Golf Lesson #3: Custom Fitting Golf Clubs
Custom fitting golf clubs involves several easy measurements and a quick self-assessment of your game. You will see many fitting methods out there in the golf universe, but most of them center around the same pieces of information. This method is simple, accurate, and effective. To custom fit your golf clubs, you need to know:
- Your gender (male or female)
- Your height in your stockings or socks
- The distance from your wrist (where it bends) to the floor (without shoes)
- Your age
- Your handicap or skill level
- How fast you swing a golf club
- What club you use at the 150 yard marker
Gender is used to put you into the correct fitting scale. The golf industry uses different definitions of “standard length” for men and women.
Your height and the distance in inches from your wrist to the floor are used together to determine the length of golf club that is appropriate for you. The starting point for club length can vary up to 3 1/2” ranging from ladies to mens plus 1 1/2”. A tall person with long arms can very easily require shorter clubs than an average height person with short arms. About 80% of golfers are Standard length.
Your age, handicap (if you happen to have one), self-assessed skill level, estimated golf swing speed and club you use at the 150 yard marker are all combined to determined the shaft flex that is appropriate for you.
PinemeadowGolf.com has built an automated Custom Fitting Wizard that collects this information and quickly provides you with your custom fitting result.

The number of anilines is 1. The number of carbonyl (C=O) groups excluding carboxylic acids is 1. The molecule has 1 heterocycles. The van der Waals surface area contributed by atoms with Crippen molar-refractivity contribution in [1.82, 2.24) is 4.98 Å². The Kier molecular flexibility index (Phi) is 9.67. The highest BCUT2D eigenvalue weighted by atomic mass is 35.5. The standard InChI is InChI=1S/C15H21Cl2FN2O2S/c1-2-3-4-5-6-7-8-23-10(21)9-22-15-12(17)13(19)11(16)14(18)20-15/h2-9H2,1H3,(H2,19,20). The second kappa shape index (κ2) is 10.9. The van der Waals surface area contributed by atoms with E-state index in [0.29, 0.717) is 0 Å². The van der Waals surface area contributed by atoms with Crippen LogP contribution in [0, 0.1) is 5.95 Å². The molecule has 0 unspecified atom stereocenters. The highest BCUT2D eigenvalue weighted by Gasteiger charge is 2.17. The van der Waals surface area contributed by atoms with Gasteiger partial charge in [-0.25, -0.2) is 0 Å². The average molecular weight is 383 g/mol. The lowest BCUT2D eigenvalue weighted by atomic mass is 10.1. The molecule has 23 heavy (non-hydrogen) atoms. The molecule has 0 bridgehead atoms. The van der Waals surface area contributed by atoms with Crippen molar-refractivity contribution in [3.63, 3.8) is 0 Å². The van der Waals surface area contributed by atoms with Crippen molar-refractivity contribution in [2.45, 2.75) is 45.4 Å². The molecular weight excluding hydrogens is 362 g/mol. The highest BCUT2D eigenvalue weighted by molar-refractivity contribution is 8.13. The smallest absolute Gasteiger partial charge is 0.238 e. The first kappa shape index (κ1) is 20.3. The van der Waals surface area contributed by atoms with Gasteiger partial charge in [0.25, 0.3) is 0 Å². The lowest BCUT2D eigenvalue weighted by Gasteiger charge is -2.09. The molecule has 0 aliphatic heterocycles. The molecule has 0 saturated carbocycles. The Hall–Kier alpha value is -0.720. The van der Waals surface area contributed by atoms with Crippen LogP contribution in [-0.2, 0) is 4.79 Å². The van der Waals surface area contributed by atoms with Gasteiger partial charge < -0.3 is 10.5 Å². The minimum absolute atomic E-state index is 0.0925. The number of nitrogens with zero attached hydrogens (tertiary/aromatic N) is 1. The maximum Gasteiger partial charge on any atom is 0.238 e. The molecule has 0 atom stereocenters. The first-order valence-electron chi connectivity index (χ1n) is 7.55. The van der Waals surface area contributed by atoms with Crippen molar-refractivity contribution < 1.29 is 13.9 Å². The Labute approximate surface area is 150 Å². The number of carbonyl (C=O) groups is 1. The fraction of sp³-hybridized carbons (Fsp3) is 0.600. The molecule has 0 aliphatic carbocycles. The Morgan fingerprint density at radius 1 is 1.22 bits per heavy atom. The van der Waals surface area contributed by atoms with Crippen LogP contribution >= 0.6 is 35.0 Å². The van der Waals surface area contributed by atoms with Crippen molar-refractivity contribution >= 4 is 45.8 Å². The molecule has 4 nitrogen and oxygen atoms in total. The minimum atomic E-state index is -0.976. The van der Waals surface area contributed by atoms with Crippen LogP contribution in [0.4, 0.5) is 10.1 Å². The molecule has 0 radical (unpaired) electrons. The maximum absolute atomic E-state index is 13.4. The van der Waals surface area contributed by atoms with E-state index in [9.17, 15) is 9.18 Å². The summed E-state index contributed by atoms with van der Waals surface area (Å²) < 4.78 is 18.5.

Club Length & Flex
What should I know about golf club length? Length is simply how long the golf club is as measured from the butt end of the grip down the back side of the club down to where the club meets the ground. A longer golf club will hit further given the same swing speed — so length can be a good thing. However, since the swing arc is longer, it often is also harder to keep under control — so length can be a bad thing. All things being equal, most golfers will opt for longer length to the sacrifice of greater control.
The standard length of a steel shafted Driver for a man is 44 inches. Graphite shafted drivers are manufactured 1 inch longer than steel shafted clubs because graphite shafts weigh less than steel shafts allowing us to produce a longer club with the same swing weight (a fulcrum measurement of the proper balance and feel of a golf club). See Shafts (in Lesson #2) for a more complete discussion of the types of shafts we use and the length chart below for the different golf clubs that make up a set.
The proper length of a golf club is a function of your height and the length of your arms. We provide a Custom Fitting Wizard that determines the correct length for you with just two simple measurements.
How long is a golf club? There is no exact industry standard for golf club length. To make everything clear, we are letting you know our standard club lengths for men and women using both graphite and steel shafts. The measurement is made with the golf club in “address position” — club head resting on the floor, grip end in your hands. The measurement is made from the floor up the back side of the golf club to the butt end of the grip.